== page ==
Since that day I’ve had a policy of telling people I plan to sleep with/date as soon as possible. If someone messages me on Gaydar/Grindr asking for a fuck I have no problem saying right up front “By the way, I’m HIV+. I hope that’s not an issue?”. But as I found out last night it’s still pretty nerve-wracking telling someone you have feelings for.
Last night I agreed to go on a date with someone I’ve been talking to for a while. He’s very handsome, totally buff and a bit shorter than me. Amazing. Then it dawned on me that I was going to have to tell him. I decided to do it then and there, seeing as we were already chatting.
I said “In the spirit of openness and honesty I need to share something with you. Plus it saves us both heartache if it’s something you feel you can’t handle. Please be honest with me either way. I’m HIV positive”. Cue a ridiculously long wait. Why wasn’t he replying? Was it too much? Fuck, fuckity fuck.
He *eventually* replied “Hey, don’t stress about it. My ex had it, and we were together five years”. Overjoyed. He was absolutely fine with it and thanked me for being so honest. We’ve even planned our date for this Monday night coming.
Disclosing your status isn’t an easy thing to do, no matter how readily we might do it. All that we ask is that the people we tell are honest with us. If you’re uncomfortable being with someone that’s HIV+ then tell us (nicely!), we’d much rather that than being lied to – then ignored.
In my previous post I talked about my use of technology to aid my quest for love. Dating technology has evolved over time; from dating agencies and singles ads in newspapers, onto phone chat lines, texting services and onto dating/hook-up websites (such as gaydar, fitlads, manhunt etc). The latest technology to be adopted for this purpose is the smartphone – there are countless apps promising to help you find love, make friends or just get a little action.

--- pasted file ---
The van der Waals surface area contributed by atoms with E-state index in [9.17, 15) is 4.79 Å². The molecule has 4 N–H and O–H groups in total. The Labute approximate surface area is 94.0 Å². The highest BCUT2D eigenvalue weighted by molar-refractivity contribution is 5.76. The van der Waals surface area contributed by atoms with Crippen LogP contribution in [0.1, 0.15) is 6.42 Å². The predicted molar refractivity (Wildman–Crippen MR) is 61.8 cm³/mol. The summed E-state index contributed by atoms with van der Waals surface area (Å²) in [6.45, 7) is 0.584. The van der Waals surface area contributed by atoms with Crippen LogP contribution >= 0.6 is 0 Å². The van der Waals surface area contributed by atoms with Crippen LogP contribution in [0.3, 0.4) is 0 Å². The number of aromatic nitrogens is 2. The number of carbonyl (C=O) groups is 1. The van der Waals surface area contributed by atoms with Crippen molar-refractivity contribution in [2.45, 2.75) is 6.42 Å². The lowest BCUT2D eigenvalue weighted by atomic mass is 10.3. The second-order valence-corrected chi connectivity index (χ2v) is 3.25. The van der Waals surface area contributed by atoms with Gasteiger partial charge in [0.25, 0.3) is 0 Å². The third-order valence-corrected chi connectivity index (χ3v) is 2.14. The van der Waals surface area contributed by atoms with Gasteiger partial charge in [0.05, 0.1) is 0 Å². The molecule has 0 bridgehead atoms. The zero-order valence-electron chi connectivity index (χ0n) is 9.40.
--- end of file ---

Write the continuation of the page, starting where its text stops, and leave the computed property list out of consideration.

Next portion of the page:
The most popular one of these (amongst the gay community at least) is Grindr. For those of you who are unfamilar with Grindr – you create a profile with your stats, add a photograph and a short welcome message and in return Grindr shows you other guys logged in near your location by use of GPS. You can message the guys, swap pictures etc. All very cool. I’ve been on Grindr since it was launched. I’ve always been at the cutting edge, trying new apps and gadgets as soon as they come out. My profile has remained largely the same, my age has changed with the years and my photograph has been updated a few times.
I started wondering last weekend (25th Feb 2012) what kind of responses someone would get if their profile said that they were HIV+. So I created myself a second profile on Grindr, almost identical to mine in (but different enough to look like a different person), still looking for “Friends, fun and dates” – but this time I mentioned my HIV status in the profile text.